From CAD model to functional metal part
In this article, we will explain the workflow to ensure that your CAD model will become a functional metal part with the help of 3D printing. You will learn fundamental aspects such the design of the part, tips for printing on metal, the thermal processes to obtain a metal part, and an introduction to post-processing metal.
Designing metal 3D prints
In metal 3D printing, there are design requirements to ensure that the model doesn't deform once the part undergoes the debinding and sintering heat treatment.
Maximum print volume
To ensure that the printed part is sintered correctly, it is necessary that the printed part does not exceed a volume of 100*100*100mm. If it exceeds this volume, some areas of the model may not be heat-treated, affecting the structural stability.
Note: the best surface results after the sintering process are obtained on pieces with a volume equal to or less than 60*60*60mm.
Height to width ratio
To avoid deforming the model during the debinding process it is necessary that the model follows these ratios between the height and width of the part.
Note: The walls should be thicker than 1.19mm to avoid deformation after the sintering process.
How to print with metal
Printing with metals can be such an easy process if the following guidelines are taken into account:
Scaling the model to compensate shrinkage
After the debinding and sintering process has been completed, the part shrinks in all directions. To obtain a piece with the desired measurements, the measurements must be increased by 119% in the direction of the X and Y axes, and by 124% in the direction of the Z-axis.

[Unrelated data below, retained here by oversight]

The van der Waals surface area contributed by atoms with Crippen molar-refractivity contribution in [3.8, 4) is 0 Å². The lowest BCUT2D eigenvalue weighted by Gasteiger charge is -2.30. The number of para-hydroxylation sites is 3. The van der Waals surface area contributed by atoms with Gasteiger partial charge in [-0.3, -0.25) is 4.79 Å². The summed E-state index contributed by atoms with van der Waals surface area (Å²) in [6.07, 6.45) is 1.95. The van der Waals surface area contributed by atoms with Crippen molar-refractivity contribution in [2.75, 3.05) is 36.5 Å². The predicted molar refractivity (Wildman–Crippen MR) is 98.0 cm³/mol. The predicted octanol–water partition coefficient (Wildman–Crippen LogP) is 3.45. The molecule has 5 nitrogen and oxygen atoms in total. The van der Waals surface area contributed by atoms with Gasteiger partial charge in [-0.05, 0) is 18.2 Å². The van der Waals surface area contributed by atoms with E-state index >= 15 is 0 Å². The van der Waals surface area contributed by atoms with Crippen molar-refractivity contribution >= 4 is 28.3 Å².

Printing surface adhesion
Let the model cool down slowly
Models printed with metals should be cooled more slowly than other printed materials, due to the fact that sudden changes in temperature can deform the model, causing warping or cracking.
To avoid these problems, keep the model in the printer for at least 10 minutes after the printing has finished.
Note: Check the following articles to get more detailed information about how to print metals:
Debinding and sintering
Once the printing process has finished, the printed piece is fragile and doesn't have the properties of a metal. The piece at this point is called a "green piece." To get the metallic properties, the model must be subjected to two thermal processes.
In the following link, you will find the companies that offer these heat treatments in your country: Ultrafuse distributors.
You can learn more about these processes in the Ultrafuse process guides:
Post-processing metal parts
Finally, the model is ready to be used or post-processed. You can carry out the same post-processing you would use in other metal parts, such as drilling, welding, polishing, and others.
In this article, you will find these processes and how to carry them out: Postprocess Metal Parts.
Need more tips? Check out our forum community for more info.
It's important to keep your printer in good shape to make the most out of it. In this chart, you can find a list of the extruder maintenance procedures and how frequently these should be done. Maintenance Plan.
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